I read that InnoDB is supposed to be better at writing into MySQL than MyISAM, however, I'm trying it out, by running 3000 MySQL queries(Inserting rows, 8 Columns + id)... but results haven't turned out how I'd hoped.
Using InnoDB the execution time is around 5.3 Seconds while for MyISAM it takes around 2.2 Seconds.

My current mysql configuration is:

innodb_io_capacity = 8000
innodb_read_io_threads = 64
innodb_write_io_threads = 64
innodb_log_buffer_size = 32M
innodb_log_file_size = 564M
innodb_buffer_pool_size = 6G
innodb_buffer_pool_instances = 6
innodb_thread_concurrency = 0

Everything else is at its default value.
My server is currently running: Ubuntu 14.04 x64
Has 12GB RAM
6 Cores
And using an SSD (service provider says it provides 10,000 IOPS)

What would be the best configuration for InnoDB if I were to only use InnoDB, and what would be the best configuration for just MyISAM (like would it for some reason be faster if I were to disable InnoDB while not using it.)?

Right now just thinking of using my server for storing stuff, and will need to write more data, than reading it... while later on, thinking of reading more than writing.
Not sure if it matters, but right now running nginx (do not have apache on the server), php 5.6 and MySQL 5.6.19.

  • I suppose you meant MyISAM with those "2.2 Seconds". Otherwise - MyISAM does not support ACID (transactions) so it does a lot less work than InnoDB - but it has to lock the entire table for some operations where InnoDB can only locks specific rows - so the difference should be other way around on parallel concurent operations.
    – jkavalik
    May 8, 2015 at 5:23
  • Yes.. sorry @user1786423 May 8, 2015 at 5:25
  • Ah, I hit enter too fast and then edited previous comment instead of making another one - check the "exteded version" please :)
    – jkavalik
    May 8, 2015 at 5:27
  • @user1786423 Alright, thanks, will try that later. But do you know if my current configuration is optimal? May 8, 2015 at 5:37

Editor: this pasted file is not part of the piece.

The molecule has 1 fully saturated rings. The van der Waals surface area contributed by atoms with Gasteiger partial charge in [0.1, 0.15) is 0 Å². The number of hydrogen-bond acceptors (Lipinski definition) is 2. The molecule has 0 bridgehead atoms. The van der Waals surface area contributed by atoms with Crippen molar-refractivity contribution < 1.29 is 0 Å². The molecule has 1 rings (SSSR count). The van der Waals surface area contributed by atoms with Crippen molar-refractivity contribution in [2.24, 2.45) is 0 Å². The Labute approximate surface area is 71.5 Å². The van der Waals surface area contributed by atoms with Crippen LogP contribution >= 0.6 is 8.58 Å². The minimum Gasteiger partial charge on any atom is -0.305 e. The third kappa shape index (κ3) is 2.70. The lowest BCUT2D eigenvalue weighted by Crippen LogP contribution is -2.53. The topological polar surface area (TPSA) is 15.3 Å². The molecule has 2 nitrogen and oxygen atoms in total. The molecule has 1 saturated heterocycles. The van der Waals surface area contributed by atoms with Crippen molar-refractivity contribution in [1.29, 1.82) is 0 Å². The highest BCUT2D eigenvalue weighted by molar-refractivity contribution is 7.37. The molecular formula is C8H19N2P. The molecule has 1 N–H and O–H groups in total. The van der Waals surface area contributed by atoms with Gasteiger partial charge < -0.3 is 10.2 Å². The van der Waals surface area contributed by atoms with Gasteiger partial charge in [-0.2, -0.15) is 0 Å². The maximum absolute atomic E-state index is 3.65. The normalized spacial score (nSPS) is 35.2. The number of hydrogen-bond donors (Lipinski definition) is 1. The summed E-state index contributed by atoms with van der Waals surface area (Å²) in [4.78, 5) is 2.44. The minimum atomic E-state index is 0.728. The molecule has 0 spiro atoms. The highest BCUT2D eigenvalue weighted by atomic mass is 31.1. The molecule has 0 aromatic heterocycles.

• Well, it does not seem wrong to me, but I don't have enough experience to weight its optimality.
    – jkavalik
    May 8, 2015 at 5:46

2 Answers 2


MyISAM is faster than innoDB in insertion and that is because it relies on OS to write data to disk while innoDB insures final disk write (fsync()). moreover, innodb MVCC feature reduces the write speed. If the little delay in write is not a problem, stick to innoDB. you don't want to face lots of table crash or long table locks while your table face read and write simultaneously. this page has a lot on optimizing disk I/O of innoDB


600 inserts/sec is more than out-of-the-box MySQL can do. You have done some tuning; more is possible.

innodb_flush_log_at_trx_commit = 1 is the default, but it incurs a write after every transaction. =2 can be significantly faster.

Batching inserts, if feasible for your application, can speed up INSERTs 10-fold.

How many secondary indexes are there? Each must be updated, sooner or later, whether MyISAM or InnoDB.

Are your INSERTs single-threaded?

If you want even higher speed ingestion, look at staging-table techniques.

  • Im not sure what you mean by single-threaded. The queries are set up individually, so I'm running 3000 different queries, not a single query with 3000 rows getting inserted. And time of execution includes the time that the code takes to run as well, which I purposely made long so that I could not only compare the speed the two storage engines run, but also my 2 different services (have 2 servers with different companies). I assume about 1-1.5 seconds of execution time went to running the code (have random strings being generated, bunch of math, ect.) May 9, 2015 at 2:14
  • Just tested inserting 30,000 rows. In a single query. (The code loops 30,000 times, so current result is the code run for 7.7 seconds, while the query itself took 0.04 seconds). Gonna try what you recommended and see if it changes anything in terms of a single query. (Im more worried about multiple queries being run at once since that's what is most likely to happen) May 9, 2015 at 2:18
  • Spoke too soon, turns out I have not set the max packet size, and it's at a default of 16M, so it didn't work. Increased size to 256M... not sure if recommended. Query took: 0.956 seconds. Also tried using an MyISAM table, took 0.6 seconds. Using what you recommended (of increasing number to 2) my query took 0.75 seconds. May 9, 2015 at 2:30
  • Are those timings "good enough"? max_packet_size should not affect timings unless you have huge rows? Is the Query cache turned off? Are you always running with a "cold cache"? Or "warm cache"? innodb_* settings have zero impact on MyISAM tables; if you are implying that "2" made a difference in the MyISAM test, I claim something else changed (perhaps the "coldness" of the cache). Benchmarking is tricky.
    – Rick James
    May 9, 2015 at 19:10
  • No, it was just for comparison (Since I changed my code around to have a single query with multiple row inserts). I did not test MyISAM after changing the value, since I know it wouldn't make a difference. @Rick James May 9, 2015 at 20:20

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